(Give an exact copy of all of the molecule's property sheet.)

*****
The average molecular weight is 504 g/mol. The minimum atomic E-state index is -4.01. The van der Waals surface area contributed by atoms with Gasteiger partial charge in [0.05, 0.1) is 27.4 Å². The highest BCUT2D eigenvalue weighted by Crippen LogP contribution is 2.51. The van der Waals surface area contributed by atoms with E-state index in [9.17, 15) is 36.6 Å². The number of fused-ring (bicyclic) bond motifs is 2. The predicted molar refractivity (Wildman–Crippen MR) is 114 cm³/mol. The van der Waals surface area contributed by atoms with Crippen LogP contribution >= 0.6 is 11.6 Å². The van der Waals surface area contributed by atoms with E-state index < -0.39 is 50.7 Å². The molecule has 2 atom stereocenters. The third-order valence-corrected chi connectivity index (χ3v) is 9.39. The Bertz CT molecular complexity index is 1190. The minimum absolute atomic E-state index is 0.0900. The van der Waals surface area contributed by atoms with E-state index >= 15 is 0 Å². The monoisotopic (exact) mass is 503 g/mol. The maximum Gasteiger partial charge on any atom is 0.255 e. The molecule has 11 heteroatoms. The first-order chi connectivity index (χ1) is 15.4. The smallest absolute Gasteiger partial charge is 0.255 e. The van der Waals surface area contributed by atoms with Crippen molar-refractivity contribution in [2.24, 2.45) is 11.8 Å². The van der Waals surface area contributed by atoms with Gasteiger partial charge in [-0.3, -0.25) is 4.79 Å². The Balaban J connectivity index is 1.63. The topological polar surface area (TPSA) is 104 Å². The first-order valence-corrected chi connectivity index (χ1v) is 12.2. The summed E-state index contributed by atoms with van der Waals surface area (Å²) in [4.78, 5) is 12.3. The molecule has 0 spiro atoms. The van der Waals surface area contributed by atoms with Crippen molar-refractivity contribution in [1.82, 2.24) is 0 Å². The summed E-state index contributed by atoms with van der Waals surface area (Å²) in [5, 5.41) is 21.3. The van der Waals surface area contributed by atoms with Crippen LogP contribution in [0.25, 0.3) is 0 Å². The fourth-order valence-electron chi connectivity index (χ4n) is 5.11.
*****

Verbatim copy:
The average molecular weight is 504 g/mol. The minimum atomic E-state index is -4.01. The van der Waals surface area contributed by atoms with Gasteiger partial charge in [0.05, 0.1) is 27.4 Å². The highest BCUT2D eigenvalue weighted by Crippen LogP contribution is 2.51. The van der Waals surface area contributed by atoms with E-state index in [9.17, 15) is 36.6 Å². The number of fused-ring (bicyclic) bond motifs is 2. The predicted molar refractivity (Wildman–Crippen MR) is 114 cm³/mol. The van der Waals surface area contributed by atoms with Crippen LogP contribution >= 0.6 is 11.6 Å². The van der Waals surface area contributed by atoms with E-state index < -0.39 is 50.7 Å². The molecule has 2 atom stereocenters. The third-order valence-corrected chi connectivity index (χ3v) is 9.39. The Bertz CT molecular complexity index is 1190. The minimum absolute atomic E-state index is 0.0900. The van der Waals surface area contributed by atoms with E-state index >= 15 is 0 Å². The monoisotopic (exact) mass is 503 g/mol. The maximum Gasteiger partial charge on any atom is 0.255 e. The molecule has 11 heteroatoms. The first-order chi connectivity index (χ1) is 15.4. The smallest absolute Gasteiger partial charge is 0.255 e. The van der Waals surface area contributed by atoms with Crippen molar-refractivity contribution in [2.24, 2.45) is 11.8 Å². The van der Waals surface area contributed by atoms with Gasteiger partial charge in [-0.3, -0.25) is 4.79 Å². The Balaban J connectivity index is 1.63. The topological polar surface area (TPSA) is 104 Å². The first-order valence-corrected chi connectivity index (χ1v) is 12.2. The summed E-state index contributed by atoms with van der Waals surface area (Å²) in [4.78, 5) is 12.3. The molecule has 0 spiro atoms. The van der Waals surface area contributed by atoms with Crippen molar-refractivity contribution in [1.82, 2.24) is 0 Å². The summed E-state index contributed by atoms with van der Waals surface area (Å²) in [5, 5.41) is 21.3. The van der Waals surface area contributed by atoms with Crippen LogP contribution in [0.25, 0.3) is 0 Å². The fourth-order valence-electron chi connectivity index (χ4n) is 5.11.